February 12, 2019
Caregiver Decision Guide
Dr. Carole Robinson, Professor Emeritus and IHLCDP Associate (retired), in the School of Nursing, and her team have launched a new interactive decision guide to support family caregivers for someone with a serious life-limiting illness. Developed with the assistance of family caregivers, users are guided through four steps that include thinking about caregiving now, how the needs for caregiving might change, exploring supports and resources available to support caregiving, and considering options for caregiving. Each step of the Guide generates questions that help inform a personal decision about what is best for caregiving now or if things change. The aim of the guide is to prepare family caregivers for conversations with trusted health providers (family doctor, nurse, social worker, or volunteer) so that they are supported in the critically important work they do and, at the same time, maintain wellbeing.
The Caregiver Decision Guide can be accessed here: caregiverdecisionguide.ca
Transitioning Youth with Disabilities and Employment – TYDE
The TYDE Project is bringing together community partners, researchers and self-advocates from across BC to work together to improve the employment outcomes of transitioning youth with intellectual disabilities (ID) and/or autism spectrum disorder (ASD). Research shows employment to be a critical social determinant of health – affecting both physical and mental health. In Canada working age individuals with ID and/or ASD represent the most unemployed and underemployed citizens in Canada. You can learn about the work that the TYDE team have underway to foster the inclusion and citizenship of youth with disabilities transitioning from high school to adult life in their first newsletter.
June 26, 2018
Research-to-Practice in real time
Dr. Sana Shahram, IHLCDP Associate and MSFHR Post-doctoral Research Fellow, shares her experiences as Embedded Health Equity Scholar at Interior Health (IH) in her recent blog. Situated in IH’s Population Health and Research portfolios, Dr. Shahram is carving out a new role as a researcher to support the implementation of research findings into system-level changes to promote health equity. What is particularly unique about her work as an Embedded Scholar is that she has the opportunity to apply her research expertise from within the systems she is investigating – closing the gap between research and practice in health systems research.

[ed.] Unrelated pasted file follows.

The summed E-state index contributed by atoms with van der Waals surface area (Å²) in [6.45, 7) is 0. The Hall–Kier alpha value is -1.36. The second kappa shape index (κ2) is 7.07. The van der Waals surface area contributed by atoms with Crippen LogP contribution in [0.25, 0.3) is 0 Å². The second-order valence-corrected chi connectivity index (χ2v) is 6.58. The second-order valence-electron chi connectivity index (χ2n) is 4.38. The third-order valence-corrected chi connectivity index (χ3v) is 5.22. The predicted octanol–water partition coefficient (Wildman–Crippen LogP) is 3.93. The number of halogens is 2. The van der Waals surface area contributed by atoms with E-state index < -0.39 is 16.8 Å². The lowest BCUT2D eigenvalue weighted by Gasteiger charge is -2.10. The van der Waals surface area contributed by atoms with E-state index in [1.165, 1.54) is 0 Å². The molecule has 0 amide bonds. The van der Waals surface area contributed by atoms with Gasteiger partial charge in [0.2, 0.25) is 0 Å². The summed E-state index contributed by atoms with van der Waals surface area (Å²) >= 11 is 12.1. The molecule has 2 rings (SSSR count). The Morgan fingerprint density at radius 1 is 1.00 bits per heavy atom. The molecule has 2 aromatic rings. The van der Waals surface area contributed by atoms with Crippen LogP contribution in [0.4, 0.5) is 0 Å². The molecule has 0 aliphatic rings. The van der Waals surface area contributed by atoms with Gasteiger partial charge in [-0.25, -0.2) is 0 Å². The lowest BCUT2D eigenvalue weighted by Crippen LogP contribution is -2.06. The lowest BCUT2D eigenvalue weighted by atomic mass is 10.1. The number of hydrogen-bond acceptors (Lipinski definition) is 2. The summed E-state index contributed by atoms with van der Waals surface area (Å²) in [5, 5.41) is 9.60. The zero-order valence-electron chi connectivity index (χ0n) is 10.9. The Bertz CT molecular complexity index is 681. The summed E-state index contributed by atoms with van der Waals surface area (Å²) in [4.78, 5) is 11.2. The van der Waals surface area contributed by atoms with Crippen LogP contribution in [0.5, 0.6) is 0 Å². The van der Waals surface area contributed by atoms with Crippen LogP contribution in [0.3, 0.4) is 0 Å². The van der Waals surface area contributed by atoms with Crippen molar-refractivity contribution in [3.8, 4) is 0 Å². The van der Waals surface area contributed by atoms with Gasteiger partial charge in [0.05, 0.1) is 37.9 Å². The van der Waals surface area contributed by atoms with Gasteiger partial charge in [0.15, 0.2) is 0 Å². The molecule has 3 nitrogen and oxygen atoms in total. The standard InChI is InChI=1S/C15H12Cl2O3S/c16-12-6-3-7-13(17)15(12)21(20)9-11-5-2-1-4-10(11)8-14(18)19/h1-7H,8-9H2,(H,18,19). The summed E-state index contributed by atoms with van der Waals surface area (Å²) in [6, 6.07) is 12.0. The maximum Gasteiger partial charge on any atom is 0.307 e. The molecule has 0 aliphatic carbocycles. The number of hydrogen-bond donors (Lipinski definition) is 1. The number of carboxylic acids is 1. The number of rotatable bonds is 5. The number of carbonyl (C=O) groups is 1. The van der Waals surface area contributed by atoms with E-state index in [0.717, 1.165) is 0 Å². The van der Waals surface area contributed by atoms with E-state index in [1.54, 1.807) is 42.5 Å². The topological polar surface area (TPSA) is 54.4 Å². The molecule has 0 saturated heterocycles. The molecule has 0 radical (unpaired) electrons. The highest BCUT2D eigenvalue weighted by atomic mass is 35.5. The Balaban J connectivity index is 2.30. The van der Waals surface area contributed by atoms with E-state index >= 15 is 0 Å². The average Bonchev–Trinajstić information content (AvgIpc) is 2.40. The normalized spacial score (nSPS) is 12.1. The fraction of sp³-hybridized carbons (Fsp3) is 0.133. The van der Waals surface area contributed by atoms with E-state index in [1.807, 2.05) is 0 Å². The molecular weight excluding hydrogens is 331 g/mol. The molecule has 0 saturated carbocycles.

June 21, 2018
Launching a Mobile Men’s Shed to enhance rural men’s wellbeing
In a one year study, IHLCDP Associate Dr. Nelly Oelke, and her team are teaming up with the Okanagan Men’s Shed Association to deliver and evaluate a mobile Men’s Shed to rural communities in the Southern Okanagan Similkameen.
June 10, 2018
Helping paramedics endure trauma
It is estimated that 1 in 4 paramedics are at risk for developing posttraumatic stress disorder (PTSD) related to their exposure to traumatic calls – a rate that is higher than among firefighters or police. Debriefing reactions to traumatic events with peers holds potential for mitigating the negative effects of these experiences. However, few studies have been conducted with paramedics. In a qualitative study, IHLCDP Associate Cheryl Drewitz-Chesney explored peer communication and support among paramedics following traumatic calls. Factors influencing paramedic communication and their ability to process experiences in responding to traumatic emergency calls included norms related to sharing emotions, acknowledgement of links between PTSD and risk of suicide, and provision of peer support programs by employers. This research was completed as part of a Masters of Public Health at the University of Edinburgh.
Developing Indigenous Pathways for Diabetes and Obesity Prevention and Management
IHLCDP Associates Dr. Donna Kurtz, Ms. Leslie Bryant, and Dr. Charlotte Jones will work with six BC Interior Friendship and Métis Centres to blend traditional and western knowledge to optimized health and health equity in holistic, patient-centred diabetes and obesity care.
Designing a smoking cessation program for Indigenous dads
IHLCDP Director, Dr. Joan Bottorff and Ms. Danielle Wilson are leading a team to develop a smoking cessation program for Indigenous fathers and grandfathers who want to quit smoking cigarettes and chewing tobacco.
The ABCs of Assessing Physical Literacy in Older Adults
Dr. Gareth Jones, IHLCDP Associate, wants to foster successful aging by promoting physical literacy in older adults. This project will focus on developing an evidence-based assessment battery to measure and monitor physical literacy in older adults across Canada.
The Virtual Atrial Fibrillation Clinic: Improving Specialty Care Delivery in Rural Communities
IHLCDP Associate Dr. Kathy Rush is addressing the lack specialty (cardiac) care in rural communities shown to reduce emergency department use and improve older adults’ ability to manage Atrial Fibrillation (AF).
Supporting mental health in rural communities
Dr. Nelly Oelke, IHLCDP Associate and Assistant Professor in the School of Nursing, is leading a program of community-based research focused on improving services and supports for adults 50 and over with mental health concerns in the South Okanagan and Similkameen.